“We can see the optic nerve, the blood vessels and nerve tissue. We can diagnose diseases by looking at that,” Erzurum says.
And because patients so value their vision, they’re often seeing their optometrist regularly, even if they don’t often seek care from a primary care physician, Stebelton says.
“You can see a lot of things in the eyes that signal health problems in the rest of the body. A lot of times, I’m somebody’s only doctor. They don’t have a family doctor. But when they can’t see or can’t pass their driver’s vision test, they see me,” he says. “In some cases, I’m the one responsible for catching things that require more care like high blood pressure and asking questions about their general health.”
Glasses or contacts are often the first line of treatment for eye health, the doctors say. Providing those is one of the missions of Sight for All United, founded by Erzurum and Karen Segesto of PNC Wealth Management in 2015, along with ensuring patients can get affordable care.
The move beyond just connecting patients with doctors came when Youngstown Community School approached the organization about giving eye exams to nearly 100 students who had failed vision screenings but weren’t taken to follow-up care.
“We saw major visual deficits that could easily be corrected with glasses. Some kids needed surgery and a few needed medical care. But mostly a pair of glasses made the difference in their academic success,” Erzurum says.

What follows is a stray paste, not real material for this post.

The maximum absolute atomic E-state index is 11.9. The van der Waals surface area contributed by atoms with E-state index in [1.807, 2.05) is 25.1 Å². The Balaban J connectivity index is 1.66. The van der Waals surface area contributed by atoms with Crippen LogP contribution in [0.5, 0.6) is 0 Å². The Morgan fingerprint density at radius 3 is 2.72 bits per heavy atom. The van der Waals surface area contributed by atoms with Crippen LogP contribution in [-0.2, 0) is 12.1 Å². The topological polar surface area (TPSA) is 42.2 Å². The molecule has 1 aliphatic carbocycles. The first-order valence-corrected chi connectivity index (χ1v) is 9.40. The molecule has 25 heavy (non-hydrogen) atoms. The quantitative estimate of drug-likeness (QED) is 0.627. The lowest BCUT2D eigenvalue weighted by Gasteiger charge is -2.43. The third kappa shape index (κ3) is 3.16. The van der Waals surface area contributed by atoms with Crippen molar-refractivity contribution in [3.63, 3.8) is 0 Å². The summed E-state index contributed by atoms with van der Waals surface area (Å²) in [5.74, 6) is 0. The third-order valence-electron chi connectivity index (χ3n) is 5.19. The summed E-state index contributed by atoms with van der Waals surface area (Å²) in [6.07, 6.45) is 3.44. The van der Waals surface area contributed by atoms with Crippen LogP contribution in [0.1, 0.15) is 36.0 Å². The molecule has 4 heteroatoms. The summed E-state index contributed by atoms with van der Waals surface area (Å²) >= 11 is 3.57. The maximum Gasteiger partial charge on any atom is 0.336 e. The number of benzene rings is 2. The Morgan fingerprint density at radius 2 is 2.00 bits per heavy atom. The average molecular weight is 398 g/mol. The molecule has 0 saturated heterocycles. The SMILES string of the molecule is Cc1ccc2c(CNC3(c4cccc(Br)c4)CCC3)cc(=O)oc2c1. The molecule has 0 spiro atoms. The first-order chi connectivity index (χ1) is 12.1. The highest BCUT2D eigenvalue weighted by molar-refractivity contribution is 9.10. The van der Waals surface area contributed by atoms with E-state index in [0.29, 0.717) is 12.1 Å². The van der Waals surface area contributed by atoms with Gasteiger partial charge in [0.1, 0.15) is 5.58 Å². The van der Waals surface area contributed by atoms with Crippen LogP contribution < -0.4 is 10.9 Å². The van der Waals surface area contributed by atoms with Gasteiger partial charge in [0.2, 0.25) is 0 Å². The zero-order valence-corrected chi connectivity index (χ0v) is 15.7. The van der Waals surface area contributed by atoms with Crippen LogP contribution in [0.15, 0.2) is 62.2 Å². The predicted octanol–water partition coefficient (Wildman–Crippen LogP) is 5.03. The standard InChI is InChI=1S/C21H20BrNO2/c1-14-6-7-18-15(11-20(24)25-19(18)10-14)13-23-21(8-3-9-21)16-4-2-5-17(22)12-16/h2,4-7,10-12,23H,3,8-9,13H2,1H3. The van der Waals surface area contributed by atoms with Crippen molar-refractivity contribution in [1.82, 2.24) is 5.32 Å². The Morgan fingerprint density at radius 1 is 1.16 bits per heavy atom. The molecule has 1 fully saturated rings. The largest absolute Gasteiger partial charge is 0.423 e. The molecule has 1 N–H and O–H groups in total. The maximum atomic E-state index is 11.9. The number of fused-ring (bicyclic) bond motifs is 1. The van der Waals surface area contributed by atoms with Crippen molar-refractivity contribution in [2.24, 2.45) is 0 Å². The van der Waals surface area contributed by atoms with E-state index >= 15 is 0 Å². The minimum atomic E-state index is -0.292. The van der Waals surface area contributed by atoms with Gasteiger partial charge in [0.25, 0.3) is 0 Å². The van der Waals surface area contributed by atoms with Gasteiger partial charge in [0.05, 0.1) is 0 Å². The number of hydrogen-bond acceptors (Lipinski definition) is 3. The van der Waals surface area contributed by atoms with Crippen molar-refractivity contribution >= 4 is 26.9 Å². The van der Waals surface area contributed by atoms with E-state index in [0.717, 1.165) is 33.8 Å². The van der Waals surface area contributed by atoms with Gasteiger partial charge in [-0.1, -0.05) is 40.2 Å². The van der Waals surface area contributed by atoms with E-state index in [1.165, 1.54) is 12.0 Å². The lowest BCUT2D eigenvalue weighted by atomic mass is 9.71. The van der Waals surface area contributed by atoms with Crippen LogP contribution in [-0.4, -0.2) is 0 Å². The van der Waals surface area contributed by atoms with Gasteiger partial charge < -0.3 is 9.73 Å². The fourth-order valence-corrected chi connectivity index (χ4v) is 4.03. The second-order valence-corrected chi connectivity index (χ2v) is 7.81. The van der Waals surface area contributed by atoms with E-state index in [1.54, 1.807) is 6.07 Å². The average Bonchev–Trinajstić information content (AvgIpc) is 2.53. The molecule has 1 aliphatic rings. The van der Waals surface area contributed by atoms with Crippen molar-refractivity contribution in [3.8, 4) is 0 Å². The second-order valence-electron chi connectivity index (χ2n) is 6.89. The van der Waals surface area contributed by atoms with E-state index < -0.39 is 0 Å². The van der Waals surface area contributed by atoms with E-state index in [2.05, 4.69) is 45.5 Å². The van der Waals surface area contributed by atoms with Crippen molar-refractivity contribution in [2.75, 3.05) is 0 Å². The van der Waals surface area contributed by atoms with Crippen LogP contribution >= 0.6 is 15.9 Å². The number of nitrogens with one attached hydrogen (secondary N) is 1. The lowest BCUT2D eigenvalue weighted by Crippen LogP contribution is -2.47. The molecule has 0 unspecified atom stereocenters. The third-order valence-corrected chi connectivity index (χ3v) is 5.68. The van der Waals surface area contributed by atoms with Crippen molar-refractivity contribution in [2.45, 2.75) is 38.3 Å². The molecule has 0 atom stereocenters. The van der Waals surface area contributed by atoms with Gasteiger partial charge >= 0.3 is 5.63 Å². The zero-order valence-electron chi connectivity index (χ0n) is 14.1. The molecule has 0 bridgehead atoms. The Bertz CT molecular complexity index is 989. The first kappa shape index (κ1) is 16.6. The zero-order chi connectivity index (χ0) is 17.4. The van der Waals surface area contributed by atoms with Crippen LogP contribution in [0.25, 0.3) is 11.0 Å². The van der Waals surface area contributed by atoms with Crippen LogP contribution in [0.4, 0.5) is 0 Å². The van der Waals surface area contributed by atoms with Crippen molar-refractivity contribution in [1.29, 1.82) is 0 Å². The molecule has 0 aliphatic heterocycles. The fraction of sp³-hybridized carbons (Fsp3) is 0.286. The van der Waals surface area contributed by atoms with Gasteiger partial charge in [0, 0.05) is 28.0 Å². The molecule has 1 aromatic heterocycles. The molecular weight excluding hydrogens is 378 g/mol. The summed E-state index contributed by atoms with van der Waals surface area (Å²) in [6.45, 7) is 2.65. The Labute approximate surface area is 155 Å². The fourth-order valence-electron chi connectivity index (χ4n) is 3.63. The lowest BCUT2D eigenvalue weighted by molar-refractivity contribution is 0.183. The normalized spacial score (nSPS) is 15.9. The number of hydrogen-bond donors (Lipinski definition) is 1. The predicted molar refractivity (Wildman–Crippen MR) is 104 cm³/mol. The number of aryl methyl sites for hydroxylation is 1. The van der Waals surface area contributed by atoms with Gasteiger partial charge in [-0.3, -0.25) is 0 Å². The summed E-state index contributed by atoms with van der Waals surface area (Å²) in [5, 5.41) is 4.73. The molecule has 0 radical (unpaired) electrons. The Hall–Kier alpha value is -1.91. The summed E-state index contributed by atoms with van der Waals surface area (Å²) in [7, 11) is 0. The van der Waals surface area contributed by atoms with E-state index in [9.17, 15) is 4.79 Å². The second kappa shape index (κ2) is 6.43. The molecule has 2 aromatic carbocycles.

At Central One Optical in Boardman, owner Lloyd Yazbek says the company is getting ready to install new equipment that will allow the company to make lenses and assemble glasses more efficiently. With what’s already in place, the equipment can make lenses within 1/100 of a diopter – the unit used to measure the distance a lens is focusing on.
“With the manufacturing techniques we use, that’s consistent from the optical center to the temple and to the nose,” he says. “There’s no difference [across the lens] because we remanufacture that lens every 0.5 millimeter. It’s negligible to the eye.”
The new equipment is “more automated and will take some of the guesswork out,” Yazbek says. “The true difference will be that we’ll speed up the process. What takes us probably 70 to 90 seconds to make a pair of glasses, we could do in 60 seconds. Instead of doing one lens at a time, we’d be doing two at a time.”
Central One has several applications it can put on lenses, including blue-light filters, anti-fogging and, in a product developed in-house, the two combined. Yazbek and his team, along with chemical engineers from Essilor, started developing what is now available as OCBlue Anti-Fog about three years ago and the product took off last year.
“We had one process and the other [blue-light filter and anti-fog]. The key was merging them into the same material,” he says. “We can do that particular application on any material. We always had a desire to have products that are unique to us. OCBlue is our recipe; no one in the world has it but Central One Optical in Youngstown, Ohio.”
Pictured at top: Dr. Nicholas Lawrence is an ophthalmologist with Eye Care Associates in Poland.